Scanned image of the page. Keyboard directions: use + to zoom in, - to zoom out, arrow keys to pan inside the viewer.

Page Options

Download this Issue


Something wrong?

Something wrong with this page? Report problem.

Rights / Permissions

This collection, digitized in collaboration with the Michigan Daily and the Board for Student Publications, contains materials that are protected by copyright law. Access to these materials is provided for non-profit educational and research purposes. If you use an item from this collection, it is your responsibility to consider the work's copyright status and obtain any required permission.

February 28, 1965 - Image 8

Resource type:
The Michigan Daily, 1965-02-28

Disclaimer: Computer generated plain text may have errors. Read more about this.

t A




US NSA Candidates ammm NlEEEEE

s .gN
h\ T f
\ .:
Y 'C \

students. USNSA should also co-
operate in projects which will pro-
mote international goodwill among
students of many countries. Spe-
cifically, these programs should
benefit as many students as pos-
sible, not just the participants

absence of
China (i.e.,

contact with the All
Red China) Student

A.;Nationally, USNSA must en-E
k deavor to accommodate a broad-
er political platform to rally more
student support and to increase its
memberships. USNSA has been
justly criticized for not providing
any significant services to mem-
ber schools. USNSA does havs
many services, but it has not been
effective in making students aware
of them. If elected, I will urge
that USNSA place greater empha-
sis on implementing its services
for member schools rather than
dissipate its energy on political
YEE C. CHEN issues. As a national organization
(President-International Stu- USNSA should try to bring about
dents Association; Student Gov- greater awareness in students of!
ernment Council; Delegate to 17th the problems of this country and
USNSA Congress; Board of Gov- to initiate reforms, especially in
eor-nentioal Center; Phi t iit eomepcal n
ernors-Internaiona the academic and economic areas.
Sigma Kappa.)

Such extremism and the result-
ing withdrawal of schools from
NSA could lead to having two stu-
dent organizations-one "conserv-
ative" and the other "liberal." Thi,
would defeat the need which I
see for a representative and unit-
ed student service organization
which NSA was supposedly found-
ed to be. A recommendation was
made at the last NSA Congress
to remove NSA from political con-
flict which does not directly af-
feet the students as students. Such
conflict has weakened and split
NSA during the past decade. I am
in full agreement with this reso-
lution, the "Columbia Resolution"
-in name of the school that in-
troduced it. and shall fight for
its adoption at this coming Con-
gress if elected. I am fully for
NSA as it was established-an in-
ter-university-college student serv-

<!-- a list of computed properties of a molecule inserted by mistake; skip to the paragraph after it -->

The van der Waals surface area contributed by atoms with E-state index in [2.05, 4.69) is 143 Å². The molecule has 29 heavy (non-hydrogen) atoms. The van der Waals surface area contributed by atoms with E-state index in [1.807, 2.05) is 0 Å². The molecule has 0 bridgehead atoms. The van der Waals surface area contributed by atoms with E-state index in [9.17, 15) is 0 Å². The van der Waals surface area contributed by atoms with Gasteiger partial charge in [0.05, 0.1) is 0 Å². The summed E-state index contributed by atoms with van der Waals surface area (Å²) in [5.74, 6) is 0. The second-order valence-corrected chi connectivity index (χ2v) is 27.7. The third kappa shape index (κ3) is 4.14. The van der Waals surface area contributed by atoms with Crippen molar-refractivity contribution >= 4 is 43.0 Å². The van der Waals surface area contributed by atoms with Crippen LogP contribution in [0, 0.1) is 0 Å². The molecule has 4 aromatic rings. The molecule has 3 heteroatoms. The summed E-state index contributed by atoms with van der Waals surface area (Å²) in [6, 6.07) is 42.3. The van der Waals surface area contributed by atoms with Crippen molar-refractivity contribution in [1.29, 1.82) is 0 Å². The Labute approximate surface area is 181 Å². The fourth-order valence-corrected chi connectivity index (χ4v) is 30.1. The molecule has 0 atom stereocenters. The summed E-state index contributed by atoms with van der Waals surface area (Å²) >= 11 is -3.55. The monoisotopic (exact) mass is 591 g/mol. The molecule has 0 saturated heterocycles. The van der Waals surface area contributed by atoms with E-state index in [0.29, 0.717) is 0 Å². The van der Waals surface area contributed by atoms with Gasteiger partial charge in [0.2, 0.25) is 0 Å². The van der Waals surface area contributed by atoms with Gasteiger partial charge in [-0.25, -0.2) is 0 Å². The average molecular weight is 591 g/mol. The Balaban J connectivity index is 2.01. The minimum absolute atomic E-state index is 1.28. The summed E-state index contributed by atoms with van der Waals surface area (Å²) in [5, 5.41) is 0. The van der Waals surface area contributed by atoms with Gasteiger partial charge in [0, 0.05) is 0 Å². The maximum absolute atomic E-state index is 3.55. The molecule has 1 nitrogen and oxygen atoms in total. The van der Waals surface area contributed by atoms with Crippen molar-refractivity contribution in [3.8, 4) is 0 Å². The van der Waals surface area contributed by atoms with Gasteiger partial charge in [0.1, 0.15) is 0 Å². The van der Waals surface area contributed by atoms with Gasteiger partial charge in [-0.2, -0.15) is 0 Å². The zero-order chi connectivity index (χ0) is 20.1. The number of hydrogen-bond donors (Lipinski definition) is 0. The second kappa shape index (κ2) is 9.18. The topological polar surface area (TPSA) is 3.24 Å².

ice organization - but unless i'
commences to emphasize educa-
tion more and extreme political
questions less, we shall have to
reevaluate our connections with
Qualifications: Vice-President,
Inter-Quadrangle Council; mem-
ber AHC-IQC Merger Committee;
member UM Young Republican
Club: former Vice - President.
Markley Hall; former Vice-Presi-
dent, Van Tyne House; former
Secretary, Van Tyne House.


As the largest national student
union in the world, USNSA has
the great responsibility of repre-
senting American students nation-
ally and internationally. Interna-
tionally, USNSA should be an in-
fluential diplomat presenting in-
formation on American students
and their views to the world's

My main interests inUSNSA be-
sid!es the general philosophy above
are its programs for foreign-Amer-
ican students relationship and stu-
dent economic welfare, and if
elected, these will be the two
areas I will concentrate on at the

Why, atfer 18 years, does the
National Student Association rep-
resent less than 20 per cent of
all colleges and universities in the
United States? Why are schools
constantly disaffiliating from
NSA? The reason for this trend
which has threatened NSA's ef-
fectivenessas a service organiza -
tion has been its consistent dives
into the tangents of extremism.
This has ranged from resolutions
commending the Japanese stu-
dents who rioted against Presi-
dent Eisenhower's proposed visit
to Japan in 1960 to regretting the

Food Service Feeds Masses

V 4



(Continued from Page 1)
juice takes up almost half of a huge refrigerator stall, while the
truckload of produce brought in each day from Detroit has its own
Stocking $3 million worth of food requires the efforts of a 42-
man staff. The Food Service maintains its own baker, ice cream
plant, and butcher shop aimed at economical production of quality
The pervading look of the facility is cleanliness. No effort 1s
spared in assuring that all foods are kept free of contamination.
In fact, this attitude is carried to all purchasing done by the
food service. Recently a nearby dairy asked to bid on the food
service milk contract. Before the request was granted, Wagner and
a professor of the University School of Public Health personally
inspected the plant.


Feediig the animals is also part of the
good stock of rabbit ration, monkey food, cat
maintained, for the psychology department.

food service's task. A
food, and dog food is

SGC Member; UMSEU Presi-
dent; VOICE, Executive Commit-
tee; USNSA, Delegate to 1964 Con-
Voice Platf or .
In most countries of the world
students play crucial roles in the
fight for, the progressive recon-
struction of society. To them, it is
incumbent on their position as
students to lead movements of
social change, and to provide the
intellectual groundingfor con-
structing societies built on hu-
man values instead of the self-
interest of the ruling groups. It
is students who question the basic
values of their society, who alone
can inseminate a stagnating cul-I
ture with a fresh ideology. TheseI
students are not isolated from the
society about them. They are able
to inject into society their ideal-
ism and hope because their na-
tional student organizations are aa
potential force.
In the United States, students
or more accurately college gradu-
ates, have become the backbone of
a highly technical and sophisticat-
ed economy. Lewis Cosier esti-
mates that 42 per cent of our
economy is devoted to the dissem-
ination of knowledge, informatior
and "culture." This dwarfs the
defense budget, and even the huge
industrial corporations. We are at
the center of this "knowledge,
economy," yet we are quiescent.
With the exceution of a handfu
of students independently workinp
in the civil rights movement, the
Peace Corps, Vista, the peace
movement and with the poor anc
disenfranchised, most students re-
main oblivious to their key role in
In an economy that has shift-
ed from "brawn to brains," we